Type:

Other

Description:

Taking advantage of extra solar energy collected during the day, NASA's Mars Exploration Rover Spirit settled in for an evening of stargazing, photographing the two moons of Mars as they crossed the night sky. "It is incredibly cool to be running an observatory on another planet," said planetary scientist Jim Bell of Cornell University, Ithaca, N.Y., lead scientist for the panoramic cameras on Spirit and Opportunity. This time-lapse composite, acquired the evening of Spirit's martian sol 585 (Aug. 26, 2005) from a perch atop "Husband Hill" in Gusev Crater, shows Phobos, the brighter moon, on the right, and Deimos, the dimmer moon, on the left. Tiny streaks mark the trails of background stars moving across the sky or the impact of cosmic rays lighting up random groups of pixels in the image. Scientists will use images of the two moons to better map their orbital positions, learn more about their composition, and monitor the presence of nighttime clouds or haze. Spirit took the five images that make up this composite using the panoramic camera's broadband filter, which was designed specifically for acquiring images under low-light conditions.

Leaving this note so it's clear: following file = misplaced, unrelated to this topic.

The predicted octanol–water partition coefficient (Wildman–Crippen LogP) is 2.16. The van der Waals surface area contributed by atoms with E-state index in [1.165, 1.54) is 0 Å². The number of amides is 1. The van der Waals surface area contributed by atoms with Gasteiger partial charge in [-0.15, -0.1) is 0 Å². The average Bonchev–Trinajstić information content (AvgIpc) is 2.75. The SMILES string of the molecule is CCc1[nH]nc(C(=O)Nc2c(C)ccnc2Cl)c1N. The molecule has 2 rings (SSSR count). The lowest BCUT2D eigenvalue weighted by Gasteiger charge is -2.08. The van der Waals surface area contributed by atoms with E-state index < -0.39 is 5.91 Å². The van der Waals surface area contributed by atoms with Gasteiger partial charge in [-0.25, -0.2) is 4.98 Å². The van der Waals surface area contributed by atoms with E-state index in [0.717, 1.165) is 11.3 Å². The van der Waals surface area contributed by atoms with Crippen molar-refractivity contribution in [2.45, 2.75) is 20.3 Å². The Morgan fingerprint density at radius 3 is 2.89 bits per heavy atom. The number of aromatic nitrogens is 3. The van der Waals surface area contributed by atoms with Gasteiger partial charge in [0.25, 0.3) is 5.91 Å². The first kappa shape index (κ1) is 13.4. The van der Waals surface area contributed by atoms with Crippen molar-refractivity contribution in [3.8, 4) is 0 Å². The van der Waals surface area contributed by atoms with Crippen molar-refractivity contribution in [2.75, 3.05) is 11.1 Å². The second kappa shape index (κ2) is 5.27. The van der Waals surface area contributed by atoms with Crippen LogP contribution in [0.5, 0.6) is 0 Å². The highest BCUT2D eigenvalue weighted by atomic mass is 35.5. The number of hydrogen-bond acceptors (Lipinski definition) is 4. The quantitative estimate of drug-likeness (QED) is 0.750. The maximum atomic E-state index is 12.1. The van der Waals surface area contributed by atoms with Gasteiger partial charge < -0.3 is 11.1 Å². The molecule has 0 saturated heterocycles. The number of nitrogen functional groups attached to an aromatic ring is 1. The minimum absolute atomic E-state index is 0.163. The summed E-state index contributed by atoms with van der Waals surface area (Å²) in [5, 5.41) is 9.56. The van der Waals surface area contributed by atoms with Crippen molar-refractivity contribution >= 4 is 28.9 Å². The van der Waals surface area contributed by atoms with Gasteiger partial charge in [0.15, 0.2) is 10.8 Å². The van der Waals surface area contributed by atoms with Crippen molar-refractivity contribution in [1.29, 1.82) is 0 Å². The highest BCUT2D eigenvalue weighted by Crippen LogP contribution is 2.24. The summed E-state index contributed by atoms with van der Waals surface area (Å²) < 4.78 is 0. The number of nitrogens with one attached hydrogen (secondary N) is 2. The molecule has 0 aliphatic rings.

Subjects:

    Education Levels:

      Keywords:

      EUN,LOM,LRE4,hdl:10494/254735,work-cmr-id:254735,http://photojournal.jpl.nasa.gov:http://photojournal.jpl.nasa.gov/catalog/PIA06336,ilox,learning resource exchange,LRE metadata application profile,LRE

      Language:

      Access Privileges:

      Public - Available to anyone

      License Deed:

      Creative Commons Attribution 3.0

      Collections:

      None
      This resource has not yet been aligned.
      Curriki Rating
      'NR' - This resource has not been rated
      NR
      'NR' - This resource has not been rated

      This resource has not yet been reviewed.

      Not Rated Yet.

      Non-profit Tax ID # 203478467